1918 was the year we nearly lost the Great War but ultimately won it with a young conscript army; a year of continuous fighting in which we lost more casualties than in the years of Passchendaele or the Somme; a year in which at one stage the British Army stood with backs to the wall, a hair’s breadth away from disaster, yet finished the war with 100 days of continuous victories; a year in which both sides made liberal use of gas, as the process of killing reached its finest development.
Meet a Highland soldier from 1918 and learn about his experience at the front and his reflections on the Armistice. Should we celebrate victory or the end of the War? Should we commemorate noble sacrifice or waste? What did it mean to him? And why should it matter to you?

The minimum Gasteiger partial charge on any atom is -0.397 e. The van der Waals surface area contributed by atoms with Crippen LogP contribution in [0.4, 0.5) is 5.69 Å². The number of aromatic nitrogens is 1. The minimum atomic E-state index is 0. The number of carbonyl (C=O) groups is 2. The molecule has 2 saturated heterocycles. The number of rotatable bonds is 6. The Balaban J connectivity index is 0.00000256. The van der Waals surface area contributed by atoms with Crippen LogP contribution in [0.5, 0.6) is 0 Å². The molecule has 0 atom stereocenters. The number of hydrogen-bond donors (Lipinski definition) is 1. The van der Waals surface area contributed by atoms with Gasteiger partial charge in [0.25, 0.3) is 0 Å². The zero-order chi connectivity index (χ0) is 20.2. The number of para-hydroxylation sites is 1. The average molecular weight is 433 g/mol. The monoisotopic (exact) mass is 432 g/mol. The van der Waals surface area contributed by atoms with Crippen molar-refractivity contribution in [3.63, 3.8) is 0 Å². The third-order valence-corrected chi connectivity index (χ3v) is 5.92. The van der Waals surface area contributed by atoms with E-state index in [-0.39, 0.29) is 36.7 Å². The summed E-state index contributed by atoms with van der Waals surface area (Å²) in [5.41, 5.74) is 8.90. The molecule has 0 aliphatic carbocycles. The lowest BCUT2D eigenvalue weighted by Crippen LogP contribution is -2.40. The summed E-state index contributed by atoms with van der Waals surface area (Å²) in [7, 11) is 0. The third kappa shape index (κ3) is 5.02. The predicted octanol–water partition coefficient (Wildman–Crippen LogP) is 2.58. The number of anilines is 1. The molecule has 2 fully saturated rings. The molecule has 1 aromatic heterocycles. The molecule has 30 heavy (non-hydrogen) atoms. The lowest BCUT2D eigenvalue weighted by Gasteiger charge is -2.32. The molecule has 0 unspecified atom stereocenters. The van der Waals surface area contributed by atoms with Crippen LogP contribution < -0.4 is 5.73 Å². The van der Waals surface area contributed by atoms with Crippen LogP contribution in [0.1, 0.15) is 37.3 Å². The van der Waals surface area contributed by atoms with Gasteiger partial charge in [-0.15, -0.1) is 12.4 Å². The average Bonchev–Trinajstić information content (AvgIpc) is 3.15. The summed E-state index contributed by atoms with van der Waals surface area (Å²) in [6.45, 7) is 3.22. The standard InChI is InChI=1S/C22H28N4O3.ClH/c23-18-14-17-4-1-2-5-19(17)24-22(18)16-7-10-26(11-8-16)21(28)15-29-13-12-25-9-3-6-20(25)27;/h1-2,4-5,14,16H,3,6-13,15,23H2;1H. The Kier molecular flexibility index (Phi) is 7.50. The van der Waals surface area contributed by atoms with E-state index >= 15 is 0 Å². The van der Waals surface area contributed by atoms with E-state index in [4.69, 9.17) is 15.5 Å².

While we take every opportunity to ensure the details for 1918: Victory and Remembrance are accurate, we always advise that you contact the event organiser before setting out for the event to avoid disapointment. All information (whether in text or photographs) is given in good faith but should not be relied upon as being a statement of representation or fact.
Explore Edinburgh Castle and Edinburgh's Deaf history with Deaf tour guide John Hay, whose BSL tour will be translated into English by interpreter Linda Duncan.
Herbal storyteller Amanda Edmiston shares stories of summer meadow plants and their role in the verdant world of the eighteenth century at this online talk hosted by the National Library of Scotland.
Join The Royal College of Physicians of Edinburgh online for this talk which explores how and why the casualty department was transformed over the course of the 20th century!
Join the Surgeons Hall Museums on their weekend walking tour through Edinburgh’s old town and hear tales of old Edinburgh, disease, dissection and curious methods of treatment.